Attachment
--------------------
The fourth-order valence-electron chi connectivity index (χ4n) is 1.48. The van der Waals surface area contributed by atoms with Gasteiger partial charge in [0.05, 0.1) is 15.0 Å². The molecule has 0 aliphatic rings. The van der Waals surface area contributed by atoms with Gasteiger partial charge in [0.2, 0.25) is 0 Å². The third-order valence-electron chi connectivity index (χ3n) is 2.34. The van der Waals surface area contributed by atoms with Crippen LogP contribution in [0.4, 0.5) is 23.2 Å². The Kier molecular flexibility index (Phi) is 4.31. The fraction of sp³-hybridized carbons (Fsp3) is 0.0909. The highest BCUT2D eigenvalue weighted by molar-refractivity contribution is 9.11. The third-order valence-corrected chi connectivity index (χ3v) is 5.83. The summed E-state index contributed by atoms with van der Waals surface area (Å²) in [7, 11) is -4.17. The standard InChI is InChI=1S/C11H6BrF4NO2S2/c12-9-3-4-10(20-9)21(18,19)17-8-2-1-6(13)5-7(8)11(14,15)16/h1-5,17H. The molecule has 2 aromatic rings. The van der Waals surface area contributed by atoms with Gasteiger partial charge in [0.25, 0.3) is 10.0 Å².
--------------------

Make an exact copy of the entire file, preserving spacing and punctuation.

The fourth-order valence-electron chi connectivity index (χ4n) is 1.48. The van der Waals surface area contributed by atoms with Gasteiger partial charge in [0.05, 0.1) is 15.0 Å². The molecule has 0 aliphatic rings. The van der Waals surface area contributed by atoms with Gasteiger partial charge in [0.2, 0.25) is 0 Å². The third-order valence-electron chi connectivity index (χ3n) is 2.34. The van der Waals surface area contributed by atoms with Crippen LogP contribution in [0.4, 0.5) is 23.2 Å². The Kier molecular flexibility index (Phi) is 4.31. The fraction of sp³-hybridized carbons (Fsp3) is 0.0909. The highest BCUT2D eigenvalue weighted by molar-refractivity contribution is 9.11. The third-order valence-corrected chi connectivity index (χ3v) is 5.83. The summed E-state index contributed by atoms with van der Waals surface area (Å²) in [7, 11) is -4.17. The standard InChI is InChI=1S/C11H6BrF4NO2S2/c12-9-3-4-10(20-9)21(18,19)17-8-2-1-6(13)5-7(8)11(14,15)16/h1-5,17H. The molecule has 2 aromatic rings. The van der Waals surface area contributed by atoms with Gasteiger partial charge in [0.25, 0.3) is 10.0 Å².